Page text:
• [0041]
    In one exemplary implementation of a system for transforming an existing e-learning course into a new course, content of an existing e-learning course can be represented in three layers: the physical files of the learning resources, which are stored in a storage medium; a tree-like object-oriented model representing the structures of the learning resources (e.g., a tree of java objects for a document model); and a semantic model that contains an outline of the content including semantic relations and decoration (e.g., a Resource Description Framework (“RDF”) model for a semantic model of the content). The models are sequentially built in a bottom-up approach. Thus, the object model is built by reading learning resource documents or modules from a storage device and creating an object tree from the content in the documents or modules. The semantic model is built based on the object model and provides information about the semantic content of the course to a user. Once the user selects a course to modify, the user can analyze the semantic content model of the course and make modifications that are implemented as modifications within the object model. The modifications to the object model then are propagated to the learning resource modules stored on the storage device.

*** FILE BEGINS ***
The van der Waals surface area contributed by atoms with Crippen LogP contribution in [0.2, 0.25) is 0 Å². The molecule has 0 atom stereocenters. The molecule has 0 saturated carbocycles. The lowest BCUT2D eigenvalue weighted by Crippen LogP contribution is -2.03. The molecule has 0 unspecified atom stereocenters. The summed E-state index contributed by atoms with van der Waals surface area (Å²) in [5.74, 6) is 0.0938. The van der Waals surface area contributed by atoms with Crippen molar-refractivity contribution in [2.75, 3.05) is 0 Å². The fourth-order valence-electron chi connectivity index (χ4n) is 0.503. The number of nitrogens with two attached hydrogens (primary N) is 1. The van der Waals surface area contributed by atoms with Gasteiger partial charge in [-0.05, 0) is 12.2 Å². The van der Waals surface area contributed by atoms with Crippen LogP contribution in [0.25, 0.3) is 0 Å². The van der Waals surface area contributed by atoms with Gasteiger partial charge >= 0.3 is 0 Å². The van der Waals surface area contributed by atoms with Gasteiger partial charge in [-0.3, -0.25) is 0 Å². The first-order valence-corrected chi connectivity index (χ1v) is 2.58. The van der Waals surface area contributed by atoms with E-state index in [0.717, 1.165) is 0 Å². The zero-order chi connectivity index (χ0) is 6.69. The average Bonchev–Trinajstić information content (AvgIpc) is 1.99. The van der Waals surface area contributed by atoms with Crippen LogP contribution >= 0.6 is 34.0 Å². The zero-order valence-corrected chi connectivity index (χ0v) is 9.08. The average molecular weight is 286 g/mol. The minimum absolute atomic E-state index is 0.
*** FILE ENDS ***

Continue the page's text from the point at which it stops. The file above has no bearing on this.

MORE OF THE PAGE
• [0042]
    FIG. 3 is a block diagram of a framework 300 for organizing, analyzing, and re-authoring an e-learning course composed of learning resources. The framework 300 is organized in three main blocks: a content model block 302, a semantic enrichment block 304, and a Modification Transaction Engine (“MTE”) 306. An application layer 308 through which a user can access the learning resources and representations of the learning resources communicates with the three blocks 302, 304 and 306 to allow the user to perform different tasks. The content model block 302 can be used for analysis of the content of the course. The semantic enrichment block 304 is used for controlling the level of detail in the content model. The MTE 306 can be used to modify the content in the course.
  • [0043]